. Last Updated: 07/27/2016

Ex-Insider Turns Pen to Thrillers

In 1983, U.S. Federal Prosecutor William Pease was about to begin a major corruption trial. Washington D.C. Mayor Marion Barry's first wife, Mary Treadwell, was accused of scheming to defraud the U.S. government of millions of dollars.


Eventually, she would be found guilty. But first Pease would have to call dozens of witnesses, produce hours of wire-tapped conversations, and sift through boxes and boxes of paper evidence. FBI agents, U.S. Postal Service agents and various lawyers were in his office screaming at each other about how to proceed, and Pease thought to himself, "I'm out of here." He left the office and took a long walk along the Washington Mall. He wondered what would happen if he never went back.


He did go back. But that vision of a man who chucked it all stayed with him: It became the epilogue to his first novel, a best-selling thriller called "Playing the Dozens" (1990), and it provided the impetus for Pease to quit the law five years later and become a full-time writer. His third novel, "The Monkey's Fist," has just been published. He gave a reading from it Saturday night at Moscow's Shakespeare & Co. bookstore.


Pease describes "The Monkey's Fist" as a post-Cold War novel. It involves a renegade U.S. intelligence unit, ex-KGB officers turned Mafiosi and a regular guy who ends up in the middle.


"Any time you see a governmental agency try to justify its existence, it's an invitation for trouble," the 15-year veteran of the U.S. Attorney's office told some 20 people listening in the small basement store. Pease then read a short excerpt from the book, where one of his characters, a U.S. Marine operating a secret spy network, has just learned some of his people have turned against him.


Pease's editor at Viking and agent were initially disturbed by the idea for the book. They told Pease the Soviet Union was dead and spies were old hat. Pease listened to them, and said he wasted a year writing a really awful book, which he eventually abandoned. Then, when he finished "The Monkey's Fist," they praised him for his foresight: The Russian Mob, they told him, was now the "in" thing.


Pease, 53, has lived in Moscow for nearly a year after moving here with his wife, Laura Brank, a corporate lawyer with Chadbourne & Parke. He is at work on a fourth novel, which may be set in Moscow and which involves one of his favorite topics: the cravenness of lawyers.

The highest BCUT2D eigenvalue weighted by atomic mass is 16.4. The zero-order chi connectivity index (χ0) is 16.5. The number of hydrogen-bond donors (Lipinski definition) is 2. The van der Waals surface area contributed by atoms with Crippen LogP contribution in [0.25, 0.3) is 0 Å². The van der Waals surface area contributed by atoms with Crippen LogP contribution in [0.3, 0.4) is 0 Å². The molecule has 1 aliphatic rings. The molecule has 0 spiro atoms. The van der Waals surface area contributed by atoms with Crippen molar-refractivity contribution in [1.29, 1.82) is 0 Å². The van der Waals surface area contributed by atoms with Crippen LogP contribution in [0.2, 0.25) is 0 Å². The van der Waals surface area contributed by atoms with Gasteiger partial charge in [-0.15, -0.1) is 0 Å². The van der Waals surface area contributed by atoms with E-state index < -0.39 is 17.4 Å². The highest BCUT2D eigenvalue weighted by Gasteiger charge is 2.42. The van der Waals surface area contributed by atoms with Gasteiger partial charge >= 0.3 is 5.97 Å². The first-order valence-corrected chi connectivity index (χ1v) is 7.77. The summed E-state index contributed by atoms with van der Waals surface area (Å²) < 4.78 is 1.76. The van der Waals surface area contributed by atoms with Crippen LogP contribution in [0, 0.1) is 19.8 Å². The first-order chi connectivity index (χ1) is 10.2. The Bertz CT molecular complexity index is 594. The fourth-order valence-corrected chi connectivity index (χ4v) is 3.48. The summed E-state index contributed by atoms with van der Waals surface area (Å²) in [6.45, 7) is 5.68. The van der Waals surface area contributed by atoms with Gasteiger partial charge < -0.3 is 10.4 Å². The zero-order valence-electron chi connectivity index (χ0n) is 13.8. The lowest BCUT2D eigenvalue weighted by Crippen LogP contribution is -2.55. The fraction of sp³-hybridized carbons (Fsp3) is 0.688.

"The law has become a word game, rather than meaning anything," he said. "There's no doubt that the most powerful people in the legal system are the prosecutors because they can take someone's life and turn it upside down at the stroke of a pen and ruin that person's reputation forever. And when they make a mistake, it's like, 'Oh, well.' They think the more scalps they collect, the faster they'll rise in the profession. I got tired of being the accuser."


The idea that Americans blindly trust in the fairness of the legal system fascinates Pease and is a running theme in all three of his books.


"I think Americans have a great deal of faith in the legal system, which doesn't deserve that faith. I have an interest in people's assumptions [about the system] versus the reality."


Between sips of red Georgian wine in the hot bookstore, Pease pondered the difference between American and Russian attitudes toward their governments. "It's the opposite with Russians," he said. "They have little faith in the system. I think there's an element in Russia that tries to avoid laws and the system at all costs."


But Pease's disillusionment resonated with a few of the Americans at the reading. "I work with the federal government," said George Tahu, an aerospace consultant. "And the things he said about perception and reality being two different things -- oh yes!" Tahu said he isn't much of a mystery or thriller fan, but he bought the book for $23.95 and lined up to get Pease to sign it.